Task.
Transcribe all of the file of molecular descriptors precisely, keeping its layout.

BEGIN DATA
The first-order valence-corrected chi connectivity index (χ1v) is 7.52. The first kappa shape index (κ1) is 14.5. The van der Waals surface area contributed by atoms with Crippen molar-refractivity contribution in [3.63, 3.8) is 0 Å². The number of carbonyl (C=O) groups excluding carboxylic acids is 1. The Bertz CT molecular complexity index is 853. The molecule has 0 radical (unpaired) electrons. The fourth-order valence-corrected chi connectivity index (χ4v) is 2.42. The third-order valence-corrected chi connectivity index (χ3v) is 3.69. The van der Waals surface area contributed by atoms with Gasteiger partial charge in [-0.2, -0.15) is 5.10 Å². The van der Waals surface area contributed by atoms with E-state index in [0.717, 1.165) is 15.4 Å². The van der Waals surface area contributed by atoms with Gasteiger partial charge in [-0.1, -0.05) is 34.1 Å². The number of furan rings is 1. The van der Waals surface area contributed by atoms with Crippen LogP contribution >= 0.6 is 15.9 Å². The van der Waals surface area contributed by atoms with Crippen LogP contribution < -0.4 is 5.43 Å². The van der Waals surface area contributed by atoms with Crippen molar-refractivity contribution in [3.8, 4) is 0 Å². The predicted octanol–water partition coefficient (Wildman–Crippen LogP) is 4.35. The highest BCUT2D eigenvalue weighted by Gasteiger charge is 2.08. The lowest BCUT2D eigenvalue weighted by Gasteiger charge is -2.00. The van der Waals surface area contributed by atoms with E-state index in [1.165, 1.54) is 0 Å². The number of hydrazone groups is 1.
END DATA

The first-order valence-corrected chi connectivity index (χ1v) is 7.52. The first kappa shape index (κ1) is 14.5. The van der Waals surface area contributed by atoms with Crippen molar-refractivity contribution in [3.63, 3.8) is 0 Å². The number of carbonyl (C=O) groups excluding carboxylic acids is 1. The Bertz CT molecular complexity index is 853. The molecule has 0 radical (unpaired) electrons. The fourth-order valence-corrected chi connectivity index (χ4v) is 2.42. The third-order valence-corrected chi connectivity index (χ3v) is 3.69. The van der Waals surface area contributed by atoms with Gasteiger partial charge in [-0.2, -0.15) is 5.10 Å². The van der Waals surface area contributed by atoms with E-state index in [0.717, 1.165) is 15.4 Å². The van der Waals surface area contributed by atoms with Gasteiger partial charge in [-0.1, -0.05) is 34.1 Å². The number of furan rings is 1. The van der Waals surface area contributed by atoms with Crippen LogP contribution >= 0.6 is 15.9 Å². The van der Waals surface area contributed by atoms with Crippen LogP contribution < -0.4 is 5.43 Å². The van der Waals surface area contributed by atoms with Crippen molar-refractivity contribution in [3.8, 4) is 0 Å². The predicted octanol–water partition coefficient (Wildman–Crippen LogP) is 4.35. The highest BCUT2D eigenvalue weighted by Gasteiger charge is 2.08. The lowest BCUT2D eigenvalue weighted by Gasteiger charge is -2.00. The van der Waals surface area contributed by atoms with E-state index in [1.165, 1.54) is 0 Å². The number of hydrazone groups is 1.